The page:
Kriging is a popular method for estimating the global optimum of a simulated system. Kriging approximates the input/output function of the simulation model. Kriging also estimates the variances of the predictions of outputs for input combinations not yet simulated. These predictions and their variances are used by ‘efficient global optimization’ (EGO), to balance local and global search. This article focuses on two related questions: (1) How to select the next combination to be simulated when searching for the global optimum? (2) How to derive confidence intervals for outputs of input combinations not yet simulated? Classic Kriging simply plugs the estimated Kriging parameters into the formula for the predictor variance, so theoretically this variance is biased. This article concludes that practitioners may ignore this bias, because classic Kriging gives acceptable confidence intervals and estimates of the optimal input combination. This conclusion is based on bootstrapping and conditional simulation.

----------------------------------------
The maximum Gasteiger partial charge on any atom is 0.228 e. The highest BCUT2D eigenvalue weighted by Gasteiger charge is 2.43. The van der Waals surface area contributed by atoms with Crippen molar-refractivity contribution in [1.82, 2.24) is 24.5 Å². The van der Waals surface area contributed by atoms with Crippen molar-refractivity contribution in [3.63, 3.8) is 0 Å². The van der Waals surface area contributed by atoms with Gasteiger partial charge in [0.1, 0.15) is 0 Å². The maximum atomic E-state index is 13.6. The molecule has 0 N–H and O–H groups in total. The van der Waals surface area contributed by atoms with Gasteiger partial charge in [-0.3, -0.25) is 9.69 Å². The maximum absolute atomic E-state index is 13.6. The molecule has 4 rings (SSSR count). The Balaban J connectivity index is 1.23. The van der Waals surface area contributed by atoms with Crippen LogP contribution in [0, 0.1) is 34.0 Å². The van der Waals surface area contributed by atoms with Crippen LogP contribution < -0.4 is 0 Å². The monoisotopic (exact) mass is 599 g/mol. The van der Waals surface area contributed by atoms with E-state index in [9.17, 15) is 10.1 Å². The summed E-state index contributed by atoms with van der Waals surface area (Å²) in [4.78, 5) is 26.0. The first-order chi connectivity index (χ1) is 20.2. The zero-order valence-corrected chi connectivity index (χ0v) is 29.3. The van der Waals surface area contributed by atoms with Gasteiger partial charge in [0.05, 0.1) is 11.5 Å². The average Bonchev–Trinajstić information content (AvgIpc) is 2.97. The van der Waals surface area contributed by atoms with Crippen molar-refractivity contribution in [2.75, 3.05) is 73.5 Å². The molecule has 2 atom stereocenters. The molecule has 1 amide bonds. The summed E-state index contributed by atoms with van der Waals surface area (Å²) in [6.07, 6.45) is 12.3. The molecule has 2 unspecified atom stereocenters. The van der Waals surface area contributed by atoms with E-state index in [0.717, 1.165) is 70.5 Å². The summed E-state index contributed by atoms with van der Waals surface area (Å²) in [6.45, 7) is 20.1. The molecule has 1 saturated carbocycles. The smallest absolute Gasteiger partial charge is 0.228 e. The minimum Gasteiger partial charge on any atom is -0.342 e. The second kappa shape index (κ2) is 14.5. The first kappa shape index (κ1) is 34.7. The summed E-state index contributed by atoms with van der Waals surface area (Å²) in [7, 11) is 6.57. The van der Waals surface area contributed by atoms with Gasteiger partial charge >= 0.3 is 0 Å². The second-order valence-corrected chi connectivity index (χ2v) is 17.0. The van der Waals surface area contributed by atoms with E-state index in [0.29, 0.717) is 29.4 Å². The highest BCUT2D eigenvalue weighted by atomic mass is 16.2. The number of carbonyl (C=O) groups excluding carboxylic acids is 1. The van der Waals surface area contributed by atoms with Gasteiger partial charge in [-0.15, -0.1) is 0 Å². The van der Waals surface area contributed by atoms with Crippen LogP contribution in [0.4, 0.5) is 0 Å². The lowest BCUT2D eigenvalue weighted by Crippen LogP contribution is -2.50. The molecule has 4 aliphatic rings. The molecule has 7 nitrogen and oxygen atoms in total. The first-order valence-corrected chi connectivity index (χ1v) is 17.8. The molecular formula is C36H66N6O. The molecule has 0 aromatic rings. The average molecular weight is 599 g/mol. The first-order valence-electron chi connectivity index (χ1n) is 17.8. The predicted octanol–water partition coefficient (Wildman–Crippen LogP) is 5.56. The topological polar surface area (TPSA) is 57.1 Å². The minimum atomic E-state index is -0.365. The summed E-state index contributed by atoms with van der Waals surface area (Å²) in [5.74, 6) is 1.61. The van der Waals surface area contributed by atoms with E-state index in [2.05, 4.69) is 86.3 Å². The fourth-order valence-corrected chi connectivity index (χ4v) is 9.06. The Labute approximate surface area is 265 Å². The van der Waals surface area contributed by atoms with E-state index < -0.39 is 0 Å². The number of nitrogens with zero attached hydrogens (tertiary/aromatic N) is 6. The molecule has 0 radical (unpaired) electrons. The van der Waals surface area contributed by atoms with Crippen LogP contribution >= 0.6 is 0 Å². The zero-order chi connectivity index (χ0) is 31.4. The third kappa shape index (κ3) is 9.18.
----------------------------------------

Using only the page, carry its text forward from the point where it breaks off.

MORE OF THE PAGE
- conditional simulation